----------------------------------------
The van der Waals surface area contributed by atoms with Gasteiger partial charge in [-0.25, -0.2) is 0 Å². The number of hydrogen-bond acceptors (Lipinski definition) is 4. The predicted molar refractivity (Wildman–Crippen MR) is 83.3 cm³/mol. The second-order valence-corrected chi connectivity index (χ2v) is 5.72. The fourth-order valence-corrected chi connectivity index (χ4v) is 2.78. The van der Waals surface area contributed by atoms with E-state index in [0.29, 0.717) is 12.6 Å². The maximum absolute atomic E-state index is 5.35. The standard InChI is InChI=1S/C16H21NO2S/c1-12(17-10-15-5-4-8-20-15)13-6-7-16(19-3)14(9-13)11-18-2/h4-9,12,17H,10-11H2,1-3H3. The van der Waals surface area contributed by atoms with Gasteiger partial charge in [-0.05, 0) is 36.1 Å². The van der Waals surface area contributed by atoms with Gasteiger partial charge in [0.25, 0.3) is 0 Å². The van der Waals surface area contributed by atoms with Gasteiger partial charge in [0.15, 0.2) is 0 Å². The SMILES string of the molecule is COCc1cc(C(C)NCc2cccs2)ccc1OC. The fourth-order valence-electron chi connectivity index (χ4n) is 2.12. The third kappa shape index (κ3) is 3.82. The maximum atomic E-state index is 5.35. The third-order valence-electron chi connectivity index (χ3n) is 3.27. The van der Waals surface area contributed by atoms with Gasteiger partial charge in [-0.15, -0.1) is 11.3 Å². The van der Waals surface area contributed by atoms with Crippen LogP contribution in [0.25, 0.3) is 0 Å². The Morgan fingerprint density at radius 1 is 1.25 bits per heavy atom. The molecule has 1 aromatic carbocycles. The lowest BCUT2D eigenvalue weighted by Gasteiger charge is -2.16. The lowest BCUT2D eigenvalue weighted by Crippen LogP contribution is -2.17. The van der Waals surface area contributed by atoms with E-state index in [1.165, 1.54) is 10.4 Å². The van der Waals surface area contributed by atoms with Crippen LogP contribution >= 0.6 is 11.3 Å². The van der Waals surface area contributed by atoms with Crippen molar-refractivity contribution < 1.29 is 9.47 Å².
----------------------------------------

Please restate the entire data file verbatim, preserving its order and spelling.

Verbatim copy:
The van der Waals surface area contributed by atoms with Gasteiger partial charge in [-0.25, -0.2) is 0 Å². The number of hydrogen-bond acceptors (Lipinski definition) is 4. The predicted molar refractivity (Wildman–Crippen MR) is 83.3 cm³/mol. The second-order valence-corrected chi connectivity index (χ2v) is 5.72. The fourth-order valence-corrected chi connectivity index (χ4v) is 2.78. The van der Waals surface area contributed by atoms with E-state index in [0.29, 0.717) is 12.6 Å². The maximum absolute atomic E-state index is 5.35. The standard InChI is InChI=1S/C16H21NO2S/c1-12(17-10-15-5-4-8-20-15)13-6-7-16(19-3)14(9-13)11-18-2/h4-9,12,17H,10-11H2,1-3H3. The van der Waals surface area contributed by atoms with Gasteiger partial charge in [-0.05, 0) is 36.1 Å². The van der Waals surface area contributed by atoms with Gasteiger partial charge in [0.25, 0.3) is 0 Å². The van der Waals surface area contributed by atoms with Gasteiger partial charge in [0.15, 0.2) is 0 Å². The SMILES string of the molecule is COCc1cc(C(C)NCc2cccs2)ccc1OC. The fourth-order valence-electron chi connectivity index (χ4n) is 2.12. The third kappa shape index (κ3) is 3.82. The maximum atomic E-state index is 5.35. The third-order valence-electron chi connectivity index (χ3n) is 3.27. The van der Waals surface area contributed by atoms with Gasteiger partial charge in [-0.15, -0.1) is 11.3 Å². The van der Waals surface area contributed by atoms with Crippen LogP contribution in [0.25, 0.3) is 0 Å². The Morgan fingerprint density at radius 1 is 1.25 bits per heavy atom. The molecule has 1 aromatic carbocycles. The lowest BCUT2D eigenvalue weighted by Gasteiger charge is -2.16. The lowest BCUT2D eigenvalue weighted by Crippen LogP contribution is -2.17. The van der Waals surface area contributed by atoms with E-state index in [1.165, 1.54) is 10.4 Å². The van der Waals surface area contributed by atoms with Crippen LogP contribution >= 0.6 is 11.3 Å². The van der Waals surface area contributed by atoms with Crippen molar-refractivity contribution < 1.29 is 9.47 Å².